You would then calculate the descriptive statistics for those samples mean, SD, n, range, etc and plot these numbers. In a course where statistical tests are not employed, you would visually inspect these plots. Suppose you found that male Biology majors are, on average, Differences, directionality, and magnitude : Report your results so as to provide as much information as possible to the reader about the nature of differences or relationships.

For eaxmple, if you testing for differences among groups, and you find a significant difference, it is not sufficient to simply report that "groups A and B were significantly different". How are they different? How much are they different? See also below about use of the word " significant. Organize the results section based on the sequence of Table and Figures you'll include. Prepare the Tables and Figures as soon as all the data are analyzed and arrange them in the sequence that best presents your findings in a logical way.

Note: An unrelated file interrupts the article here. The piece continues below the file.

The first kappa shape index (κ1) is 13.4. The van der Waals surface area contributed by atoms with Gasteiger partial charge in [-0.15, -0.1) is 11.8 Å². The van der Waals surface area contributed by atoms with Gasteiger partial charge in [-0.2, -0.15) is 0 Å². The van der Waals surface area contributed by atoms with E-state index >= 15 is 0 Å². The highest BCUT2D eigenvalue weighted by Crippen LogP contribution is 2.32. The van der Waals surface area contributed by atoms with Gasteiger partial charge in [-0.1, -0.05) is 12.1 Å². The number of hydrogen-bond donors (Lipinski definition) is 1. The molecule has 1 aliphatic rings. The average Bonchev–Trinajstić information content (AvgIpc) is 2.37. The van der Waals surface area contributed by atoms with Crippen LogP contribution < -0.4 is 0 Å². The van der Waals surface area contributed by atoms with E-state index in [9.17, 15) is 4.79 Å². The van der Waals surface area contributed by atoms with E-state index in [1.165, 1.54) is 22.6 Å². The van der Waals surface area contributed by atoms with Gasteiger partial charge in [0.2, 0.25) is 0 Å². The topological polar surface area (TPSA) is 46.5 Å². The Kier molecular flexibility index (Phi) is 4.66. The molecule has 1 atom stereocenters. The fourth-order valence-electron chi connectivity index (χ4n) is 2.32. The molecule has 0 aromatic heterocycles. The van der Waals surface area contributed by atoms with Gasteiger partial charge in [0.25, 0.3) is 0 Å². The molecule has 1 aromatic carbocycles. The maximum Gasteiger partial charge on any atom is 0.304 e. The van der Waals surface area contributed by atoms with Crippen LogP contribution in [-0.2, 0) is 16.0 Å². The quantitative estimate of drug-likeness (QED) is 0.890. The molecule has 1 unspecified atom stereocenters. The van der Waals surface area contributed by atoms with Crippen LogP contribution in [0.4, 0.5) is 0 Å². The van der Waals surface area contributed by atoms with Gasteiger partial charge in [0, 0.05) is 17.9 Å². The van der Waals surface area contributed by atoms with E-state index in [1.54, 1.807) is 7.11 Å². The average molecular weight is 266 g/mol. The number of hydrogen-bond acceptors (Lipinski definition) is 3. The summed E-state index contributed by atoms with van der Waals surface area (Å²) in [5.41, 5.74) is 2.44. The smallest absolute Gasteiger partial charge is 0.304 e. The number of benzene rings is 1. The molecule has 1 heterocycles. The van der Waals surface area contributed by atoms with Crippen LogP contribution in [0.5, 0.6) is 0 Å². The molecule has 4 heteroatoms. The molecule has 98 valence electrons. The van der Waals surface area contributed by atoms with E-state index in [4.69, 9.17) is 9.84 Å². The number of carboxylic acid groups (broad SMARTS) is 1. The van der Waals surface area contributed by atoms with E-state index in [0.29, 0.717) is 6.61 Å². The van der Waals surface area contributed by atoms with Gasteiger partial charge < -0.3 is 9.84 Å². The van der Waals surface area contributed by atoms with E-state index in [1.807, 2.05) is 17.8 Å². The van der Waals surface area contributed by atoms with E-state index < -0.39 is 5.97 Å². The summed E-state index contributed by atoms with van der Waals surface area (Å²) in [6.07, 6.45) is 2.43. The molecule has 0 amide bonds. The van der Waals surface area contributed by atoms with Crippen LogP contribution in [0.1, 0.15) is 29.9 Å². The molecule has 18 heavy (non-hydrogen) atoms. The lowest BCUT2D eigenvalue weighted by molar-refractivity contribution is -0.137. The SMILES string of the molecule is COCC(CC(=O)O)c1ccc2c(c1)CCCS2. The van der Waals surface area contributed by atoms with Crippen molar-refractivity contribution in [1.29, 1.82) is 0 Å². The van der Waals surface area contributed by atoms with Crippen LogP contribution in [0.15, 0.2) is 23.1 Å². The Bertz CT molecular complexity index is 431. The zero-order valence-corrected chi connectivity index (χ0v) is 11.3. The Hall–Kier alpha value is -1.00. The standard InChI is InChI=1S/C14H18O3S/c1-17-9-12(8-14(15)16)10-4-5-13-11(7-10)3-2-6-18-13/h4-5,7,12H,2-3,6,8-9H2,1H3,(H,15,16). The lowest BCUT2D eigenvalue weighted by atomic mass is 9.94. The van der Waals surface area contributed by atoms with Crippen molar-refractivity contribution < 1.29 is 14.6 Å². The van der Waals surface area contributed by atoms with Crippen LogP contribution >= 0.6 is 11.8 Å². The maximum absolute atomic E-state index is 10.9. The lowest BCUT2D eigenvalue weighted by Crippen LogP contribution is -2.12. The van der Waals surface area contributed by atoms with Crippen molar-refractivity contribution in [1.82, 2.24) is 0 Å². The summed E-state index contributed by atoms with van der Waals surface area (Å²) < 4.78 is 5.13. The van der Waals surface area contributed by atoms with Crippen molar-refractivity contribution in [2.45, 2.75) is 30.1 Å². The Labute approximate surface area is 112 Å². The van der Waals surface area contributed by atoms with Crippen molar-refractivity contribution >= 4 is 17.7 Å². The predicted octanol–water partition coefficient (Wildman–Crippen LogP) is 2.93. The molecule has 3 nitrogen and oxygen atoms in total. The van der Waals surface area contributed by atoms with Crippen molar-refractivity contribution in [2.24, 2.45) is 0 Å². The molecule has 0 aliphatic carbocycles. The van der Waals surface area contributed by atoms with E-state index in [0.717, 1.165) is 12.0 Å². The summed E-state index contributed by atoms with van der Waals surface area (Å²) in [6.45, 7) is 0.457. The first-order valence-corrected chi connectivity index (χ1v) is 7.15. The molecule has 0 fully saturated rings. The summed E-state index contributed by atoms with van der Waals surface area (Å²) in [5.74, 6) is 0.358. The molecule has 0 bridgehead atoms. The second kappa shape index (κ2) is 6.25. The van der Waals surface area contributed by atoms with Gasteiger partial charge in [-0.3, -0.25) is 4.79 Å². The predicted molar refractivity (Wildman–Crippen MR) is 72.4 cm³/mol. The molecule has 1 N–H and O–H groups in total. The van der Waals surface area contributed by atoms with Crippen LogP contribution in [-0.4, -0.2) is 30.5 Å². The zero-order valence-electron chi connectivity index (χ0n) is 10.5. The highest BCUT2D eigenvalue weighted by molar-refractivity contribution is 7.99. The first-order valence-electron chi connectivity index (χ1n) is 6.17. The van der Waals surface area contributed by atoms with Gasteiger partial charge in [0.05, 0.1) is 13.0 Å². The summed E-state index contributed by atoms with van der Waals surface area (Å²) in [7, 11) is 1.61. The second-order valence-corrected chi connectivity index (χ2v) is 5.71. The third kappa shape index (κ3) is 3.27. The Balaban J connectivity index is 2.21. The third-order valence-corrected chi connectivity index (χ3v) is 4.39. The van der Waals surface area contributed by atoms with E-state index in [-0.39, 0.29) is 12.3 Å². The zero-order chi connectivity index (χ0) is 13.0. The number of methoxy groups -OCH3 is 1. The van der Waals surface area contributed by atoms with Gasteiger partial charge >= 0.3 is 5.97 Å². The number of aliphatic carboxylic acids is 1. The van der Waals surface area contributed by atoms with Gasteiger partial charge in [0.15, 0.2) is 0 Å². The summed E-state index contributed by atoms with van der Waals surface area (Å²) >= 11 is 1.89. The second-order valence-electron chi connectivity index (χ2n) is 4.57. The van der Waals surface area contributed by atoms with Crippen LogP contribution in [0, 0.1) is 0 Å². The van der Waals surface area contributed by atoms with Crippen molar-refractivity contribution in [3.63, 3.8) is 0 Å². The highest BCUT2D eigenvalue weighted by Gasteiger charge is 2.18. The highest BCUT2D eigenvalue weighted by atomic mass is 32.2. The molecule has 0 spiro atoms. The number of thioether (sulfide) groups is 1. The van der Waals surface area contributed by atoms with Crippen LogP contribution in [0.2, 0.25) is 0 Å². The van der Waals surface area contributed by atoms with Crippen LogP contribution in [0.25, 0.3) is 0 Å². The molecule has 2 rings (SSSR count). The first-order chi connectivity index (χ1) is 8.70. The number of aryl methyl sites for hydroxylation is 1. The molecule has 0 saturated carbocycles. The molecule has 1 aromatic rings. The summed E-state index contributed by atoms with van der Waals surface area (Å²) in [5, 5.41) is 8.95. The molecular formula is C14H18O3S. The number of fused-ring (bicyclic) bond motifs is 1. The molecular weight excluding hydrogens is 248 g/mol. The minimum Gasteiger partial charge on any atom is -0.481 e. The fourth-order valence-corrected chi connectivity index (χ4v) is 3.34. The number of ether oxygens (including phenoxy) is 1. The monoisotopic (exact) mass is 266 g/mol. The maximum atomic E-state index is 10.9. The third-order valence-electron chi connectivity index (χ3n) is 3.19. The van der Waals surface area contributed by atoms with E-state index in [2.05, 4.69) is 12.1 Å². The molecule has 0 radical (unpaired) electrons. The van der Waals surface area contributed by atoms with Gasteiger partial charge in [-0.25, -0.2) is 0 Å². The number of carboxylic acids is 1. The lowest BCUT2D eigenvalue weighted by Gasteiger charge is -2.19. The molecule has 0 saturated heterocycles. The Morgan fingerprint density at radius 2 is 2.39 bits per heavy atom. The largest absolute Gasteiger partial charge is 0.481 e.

A good strategy is to note, on a draft of each Table or Figure, the one or two key results you want to addess in the text portion of the Results. Simple rules to follow related to Tables and Figures:. The body of the Results section is a text-based presentation of the key findings which includes references to each of the Tables and Figures. The text should guide the reader through your results stressing the key results which provide the answers to the question s investigated.